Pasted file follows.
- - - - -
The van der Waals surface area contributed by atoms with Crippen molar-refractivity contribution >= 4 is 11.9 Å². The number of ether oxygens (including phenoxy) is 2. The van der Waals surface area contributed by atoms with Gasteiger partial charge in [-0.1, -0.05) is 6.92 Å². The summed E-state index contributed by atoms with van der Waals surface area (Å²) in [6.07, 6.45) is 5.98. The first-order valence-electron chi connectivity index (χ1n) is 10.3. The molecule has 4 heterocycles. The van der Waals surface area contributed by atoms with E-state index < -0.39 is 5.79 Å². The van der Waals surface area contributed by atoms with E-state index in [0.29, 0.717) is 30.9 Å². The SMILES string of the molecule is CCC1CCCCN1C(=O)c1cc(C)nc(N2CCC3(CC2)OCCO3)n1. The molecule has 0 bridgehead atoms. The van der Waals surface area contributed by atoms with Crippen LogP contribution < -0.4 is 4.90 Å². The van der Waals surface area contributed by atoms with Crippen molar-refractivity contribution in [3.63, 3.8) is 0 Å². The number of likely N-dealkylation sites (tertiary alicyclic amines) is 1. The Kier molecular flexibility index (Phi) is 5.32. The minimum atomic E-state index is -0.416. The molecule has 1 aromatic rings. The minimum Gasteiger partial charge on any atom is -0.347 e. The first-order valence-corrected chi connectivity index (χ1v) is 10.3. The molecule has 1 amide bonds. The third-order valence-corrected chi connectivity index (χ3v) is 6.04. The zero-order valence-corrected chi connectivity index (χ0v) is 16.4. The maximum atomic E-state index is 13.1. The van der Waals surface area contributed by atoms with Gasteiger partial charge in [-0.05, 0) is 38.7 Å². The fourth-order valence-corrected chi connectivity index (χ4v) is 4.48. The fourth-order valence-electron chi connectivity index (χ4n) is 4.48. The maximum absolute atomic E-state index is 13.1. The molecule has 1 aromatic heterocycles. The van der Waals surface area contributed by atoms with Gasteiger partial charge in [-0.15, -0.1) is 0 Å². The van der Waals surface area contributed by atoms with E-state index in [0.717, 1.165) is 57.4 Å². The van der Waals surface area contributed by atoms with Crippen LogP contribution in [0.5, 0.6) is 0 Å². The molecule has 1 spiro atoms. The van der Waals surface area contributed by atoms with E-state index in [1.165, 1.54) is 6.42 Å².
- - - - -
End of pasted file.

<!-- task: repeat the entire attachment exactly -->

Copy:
The van der Waals surface area contributed by atoms with Crippen molar-refractivity contribution >= 4 is 11.9 Å². The number of ether oxygens (including phenoxy) is 2. The van der Waals surface area contributed by atoms with Gasteiger partial charge in [-0.1, -0.05) is 6.92 Å². The summed E-state index contributed by atoms with van der Waals surface area (Å²) in [6.07, 6.45) is 5.98. The first-order valence-electron chi connectivity index (χ1n) is 10.3. The molecule has 4 heterocycles. The van der Waals surface area contributed by atoms with E-state index < -0.39 is 5.79 Å². The van der Waals surface area contributed by atoms with E-state index in [0.29, 0.717) is 30.9 Å². The SMILES string of the molecule is CCC1CCCCN1C(=O)c1cc(C)nc(N2CCC3(CC2)OCCO3)n1. The molecule has 0 bridgehead atoms. The van der Waals surface area contributed by atoms with Crippen LogP contribution < -0.4 is 4.90 Å². The van der Waals surface area contributed by atoms with Crippen molar-refractivity contribution in [3.63, 3.8) is 0 Å². The number of likely N-dealkylation sites (tertiary alicyclic amines) is 1. The Kier molecular flexibility index (Phi) is 5.32. The minimum atomic E-state index is -0.416. The molecule has 1 aromatic rings. The minimum Gasteiger partial charge on any atom is -0.347 e. The first-order valence-corrected chi connectivity index (χ1v) is 10.3. The molecule has 1 amide bonds. The third-order valence-corrected chi connectivity index (χ3v) is 6.04. The zero-order valence-corrected chi connectivity index (χ0v) is 16.4. The maximum atomic E-state index is 13.1. The van der Waals surface area contributed by atoms with Gasteiger partial charge in [-0.05, 0) is 38.7 Å². The fourth-order valence-corrected chi connectivity index (χ4v) is 4.48. The fourth-order valence-electron chi connectivity index (χ4n) is 4.48. The maximum absolute atomic E-state index is 13.1. The molecule has 1 aromatic heterocycles. The van der Waals surface area contributed by atoms with Gasteiger partial charge in [-0.15, -0.1) is 0 Å². The van der Waals surface area contributed by atoms with E-state index in [0.717, 1.165) is 57.4 Å². The van der Waals surface area contributed by atoms with Crippen LogP contribution in [0.5, 0.6) is 0 Å². The molecule has 1 spiro atoms. The van der Waals surface area contributed by atoms with E-state index in [1.165, 1.54) is 6.42 Å².